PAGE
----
5 years ago

Citizen’s Advocate

Tuesday, Nov. 13, 2018

There will be a pair of new faces on the Henning City Council as Darren Wiese defeated incumbent mayor Jeremiah Rice and Tammy Fosse will join the Henning council. Jim Haberer will remain on the council, as well Doug Trana who won a special 2-year council seat.Wiese edged Rice, who was appointed to the role of mayor following the death of Mayor Jim Hermanson last year, 244 to 124 votes or by a 65 to 33 percent margin.

Otter Tail Central’s season ended on a cold and snowy day in Alexandria on Saturday. The Bulldogs fell to the BOLD Warriors 50-6.  OTC ended the season with a record of 10-1.  

25 years ago

The Henning Advocate

Thursday, Nov. 18, 1998

At a specially called meeting of the Henning Economic Development Authority on Friday, Nov. 13, Hornets Nest advisory committee members and some of the students who own the five-month-old business asked for a $2,500 loan to continue operation of the store. By the end of the meeting, the loan was approved and the Hornets Nest, though with some restructuring, is prepared to keep its doors open.

D-Day (“Don’t Smoke Day”) is Thursday, Nov. 19. If you smoke, perhaps the single best thing you can do to improve your health and your life expectancy is to quit smoking. In the month of November and especially on D-Day, local businesses and the school will be supporting and promoting issues relating to tobacco use. Let each of us work toward a successful D-Day in our area.

First weekend deer totals were up somewhat over last year’s and the jury is still out on how the second weekend will pan out. At Denny’s Conoco in Henning, 378 deer were registered the first weekend, compared with 328 the same time last year. And as of Tuesday morning, registrations totaled 119, which is already ahead of last year’s 110 total for the second weekend.

50 years ago

The Henning Advocate

Thursday, Nov. 15, 1973

Faced with the energy crisis as much as anyone else, the Henning Board of Education discussed several measures which have already been or may be taken to conserve the school’s allotment of fuel oil for the coming winter. According to Supt. Jens See the school’s furnace will be cut off at 2:30 p.m. each school day in order to conserve heating fuel.

75 years ago

The Henning Advocate

Thursday, Nov. 18, 1948

B. M. Thompson local garage man and formerly state representative, addressed the junior and senior high school students at the Armistice Day program. The students were deeply impressed by Mr. Thompson’s speech relating to his personal experiences. Using familiar scenes near Henning, he described the terrain around the Meuse River near the town of Polo, France, where allied causalities were high in the assault. The elation of both sides on receiving news of the armistice led to former enemies embracing each other and joining in a peace banquet of meager rations.

100 years ago

The Henning Advocate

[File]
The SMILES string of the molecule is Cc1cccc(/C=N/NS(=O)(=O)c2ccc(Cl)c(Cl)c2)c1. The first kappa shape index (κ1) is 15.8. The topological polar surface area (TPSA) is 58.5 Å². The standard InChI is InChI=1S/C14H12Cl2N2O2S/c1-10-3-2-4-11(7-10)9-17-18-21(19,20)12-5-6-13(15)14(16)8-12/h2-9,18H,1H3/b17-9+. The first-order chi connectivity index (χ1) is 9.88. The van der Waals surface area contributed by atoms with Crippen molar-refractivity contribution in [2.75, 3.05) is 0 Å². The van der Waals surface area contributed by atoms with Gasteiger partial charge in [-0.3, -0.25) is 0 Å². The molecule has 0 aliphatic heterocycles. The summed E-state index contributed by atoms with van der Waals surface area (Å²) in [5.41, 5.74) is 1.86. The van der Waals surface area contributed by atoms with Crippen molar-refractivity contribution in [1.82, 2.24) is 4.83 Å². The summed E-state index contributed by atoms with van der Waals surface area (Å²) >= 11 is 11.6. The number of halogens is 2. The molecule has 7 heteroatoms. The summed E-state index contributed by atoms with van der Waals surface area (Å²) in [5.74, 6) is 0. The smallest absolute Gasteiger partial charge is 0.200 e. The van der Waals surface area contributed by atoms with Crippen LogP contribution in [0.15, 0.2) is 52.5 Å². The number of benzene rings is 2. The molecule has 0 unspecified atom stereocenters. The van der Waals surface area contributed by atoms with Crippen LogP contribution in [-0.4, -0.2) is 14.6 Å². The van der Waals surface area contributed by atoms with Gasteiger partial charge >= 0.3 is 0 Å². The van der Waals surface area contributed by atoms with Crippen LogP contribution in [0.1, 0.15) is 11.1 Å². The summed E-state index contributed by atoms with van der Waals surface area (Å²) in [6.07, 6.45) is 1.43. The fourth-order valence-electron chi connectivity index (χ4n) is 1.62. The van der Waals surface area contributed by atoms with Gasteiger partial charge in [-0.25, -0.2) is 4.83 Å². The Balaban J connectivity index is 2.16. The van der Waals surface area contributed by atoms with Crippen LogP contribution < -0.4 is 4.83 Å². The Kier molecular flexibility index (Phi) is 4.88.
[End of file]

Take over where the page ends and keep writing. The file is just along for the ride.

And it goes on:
Thursday, Nov. 15, 1923

A Rev. Fink of Austin, representing the Knights of the Ku Klux Klan movement, was here and spoke to a large crowd of curiosity seekers at the Rex Monday night. The speaker was late in arriving owing to car trouble, but he launched right into his subject after he got onto the stage. He began by saying that the Klan is not as black as pictured by the Associated Press. Then in forceful tones, he outlined what the organization stands for and what it did not stand for. He said it stood for the great principles of pure Americanism. It was against no creed, sect, or religion if they minded their own business. But it was against a church that entered politics. At this remark the speaker was roundly applauded. He asked those who wished to join remain in their seats, but no one had the $10 fee and as far as known none remained to sign up.

Gasoline prices dropped like a Republican’s chin in the recent Minnesota election, but don’t cheer. The companies are about to have a conference. Their motto is “Whatever goes down must come up.”

A locust cookbook has been issued by the Bureau of Agriculture of the Philippine Islands. To prepare the locusts they are poured alive into boiling water and then spread out on shallow trays to dry. Wings, legs and tip of body are trimmed off, and they are then rinsed in water. Small locusts need not have legs removed, as they are tender. One recipe is as follows: boil locusts for about 10 minutes in sufficient vinegar, salt and crushed garlic and when the vinegar dries off, fry in lard.

Try a shower or tub. Bath at the Basement Barber shop. Price 35c.

125 years ago

The Henning Advocate

Thursday, Nov. 17, 1898

Several persons who have arrived at Port Townsend, Wash. from Copper River, Alaska say that there are rich deposits of copper there, and that the Indians keep its location a secret.

The widow of the late Cuban general, Jose Maceo, was one of the applicants for rations at the American free distribution depots at Santiago. She had been on the verge of starvation for many weeks.

It was learned that Mrs. Russell Sage will contribute $300,000 for the building of a military sanitarium in Citronelle, a few miles from Mobile, Alabaman, on the Mobile and Ohio railroad. Gen. Joseph Wheeler under instructions from the war department has inspected the area and construction will begin soon.

Street cleaners in London have rich pickings. The other day a purse containing four diamond rings was found in a dust cart. A short time ago a $2,000 necklace was picked from a rubbish heap by a South London busman. He returned it to its owner and received a reward of at least five shillings.

In Burmese schools, making the lads shout is the approved method of elementary education. The Burmese educationalists argue that so long as a boy is shouting his mind is occupied. When he is silent he is certain to be scheming mischief. Therefore, the best shouters are the best pupils.